I have configured a working openvpn server (ubuntu 10.04) and client, no problems.
I generated certificates and key files and such like for a client machine.
We deploy a number of these generic client machines for data capture, anywhere between 10 and 20 a month. The reason for the VPN is to allow us to remote login for occasional support and monitoring. They send their data home via other means (not the VPN)
I am considering making the client config files generic and using them on all deployed machines (the "duplicate-cn" option on the server side).
My reasoning is this:
- The vpn server explicitly disallows ssh login from anywhere except our office, so a connected client cannot ssh into the server
- In addition, login to the openvpn server requires the X509 .pem keyfile (it's an Amazon EC2 instance)
- The server does not allow clients to see each other ("client-to-client" is commented out), and there is no access to any other networks, it's purely so we can ssh in to the client.
- We are lazy, and don't want to admin generating the certs, applying them to the machine (hence no longer generic and no longer hot swappable etc) and people will get confused and get this wrong.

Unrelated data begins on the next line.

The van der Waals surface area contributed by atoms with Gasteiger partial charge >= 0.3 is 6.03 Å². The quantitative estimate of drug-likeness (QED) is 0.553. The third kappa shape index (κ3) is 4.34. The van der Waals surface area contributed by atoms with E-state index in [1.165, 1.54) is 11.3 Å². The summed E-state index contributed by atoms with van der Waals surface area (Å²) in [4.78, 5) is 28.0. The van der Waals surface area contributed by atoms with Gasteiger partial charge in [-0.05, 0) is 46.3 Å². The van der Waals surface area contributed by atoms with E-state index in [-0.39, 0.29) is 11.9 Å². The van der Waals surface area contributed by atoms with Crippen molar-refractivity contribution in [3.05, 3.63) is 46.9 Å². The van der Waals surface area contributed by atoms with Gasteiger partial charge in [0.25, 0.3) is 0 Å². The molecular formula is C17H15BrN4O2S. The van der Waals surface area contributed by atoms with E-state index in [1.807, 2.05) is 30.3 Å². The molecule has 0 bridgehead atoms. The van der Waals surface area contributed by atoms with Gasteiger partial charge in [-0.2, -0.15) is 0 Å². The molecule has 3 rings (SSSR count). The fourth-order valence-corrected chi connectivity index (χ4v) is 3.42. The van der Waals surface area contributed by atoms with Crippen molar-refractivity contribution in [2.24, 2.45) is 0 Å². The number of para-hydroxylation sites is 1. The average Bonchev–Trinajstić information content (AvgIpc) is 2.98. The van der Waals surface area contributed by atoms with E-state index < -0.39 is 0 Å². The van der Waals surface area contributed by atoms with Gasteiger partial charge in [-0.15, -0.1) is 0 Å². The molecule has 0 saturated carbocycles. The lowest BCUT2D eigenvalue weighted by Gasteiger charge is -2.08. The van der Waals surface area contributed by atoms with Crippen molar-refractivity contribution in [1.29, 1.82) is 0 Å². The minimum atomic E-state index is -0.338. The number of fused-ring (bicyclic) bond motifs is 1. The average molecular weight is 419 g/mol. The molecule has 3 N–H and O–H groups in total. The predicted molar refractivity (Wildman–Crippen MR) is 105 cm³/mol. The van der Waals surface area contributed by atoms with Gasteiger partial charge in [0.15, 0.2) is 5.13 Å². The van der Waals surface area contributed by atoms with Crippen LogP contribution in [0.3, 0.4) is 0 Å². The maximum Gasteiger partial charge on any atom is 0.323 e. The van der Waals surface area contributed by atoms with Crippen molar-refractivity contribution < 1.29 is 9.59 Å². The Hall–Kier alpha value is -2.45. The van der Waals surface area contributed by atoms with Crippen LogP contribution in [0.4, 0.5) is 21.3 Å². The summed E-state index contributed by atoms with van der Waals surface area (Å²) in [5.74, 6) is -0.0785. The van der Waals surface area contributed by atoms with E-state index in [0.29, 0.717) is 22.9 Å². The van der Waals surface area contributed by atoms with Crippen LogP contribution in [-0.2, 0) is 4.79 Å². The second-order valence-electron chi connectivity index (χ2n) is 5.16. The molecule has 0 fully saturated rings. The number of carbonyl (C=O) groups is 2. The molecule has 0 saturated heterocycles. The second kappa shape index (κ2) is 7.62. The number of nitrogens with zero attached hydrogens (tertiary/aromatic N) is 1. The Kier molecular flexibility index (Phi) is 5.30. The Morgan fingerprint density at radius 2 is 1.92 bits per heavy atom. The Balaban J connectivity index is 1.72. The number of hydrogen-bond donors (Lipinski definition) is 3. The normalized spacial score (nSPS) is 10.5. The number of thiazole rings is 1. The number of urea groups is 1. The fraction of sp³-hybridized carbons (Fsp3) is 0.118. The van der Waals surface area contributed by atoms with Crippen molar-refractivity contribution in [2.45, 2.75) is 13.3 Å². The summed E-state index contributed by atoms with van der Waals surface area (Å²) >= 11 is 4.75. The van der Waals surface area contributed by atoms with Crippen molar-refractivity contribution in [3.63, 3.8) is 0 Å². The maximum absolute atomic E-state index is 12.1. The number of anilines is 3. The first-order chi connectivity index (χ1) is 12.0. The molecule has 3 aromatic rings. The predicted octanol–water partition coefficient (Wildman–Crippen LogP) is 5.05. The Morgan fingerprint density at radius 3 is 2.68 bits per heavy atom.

The main drawback seems to be:
- It's difficult to tell which machine is which where there are many connections (I haven't found a solution for this yet)
The client machines are installed on "untrusted" sites, that is, I cannot guarantee their phyiscal security.
So my question is... what is the worst that could happen in this scenario? If a machine got compromised directly, the worst it could do is open a VPN tunnel (which it does automatically anyway!) but then could not really get anywhere beyond that. We could just block that IP at the firewall level once detected.
Is my thought process correct here or have I missed anything?
I maybe should have said that the client machines are headless (no video/keyboard) and not accessed directly by the client sites (although you cannot outright guarantee that!). This is a machine-2-machine (M2M) environment. These are not (eg) laptops carried by sales folks.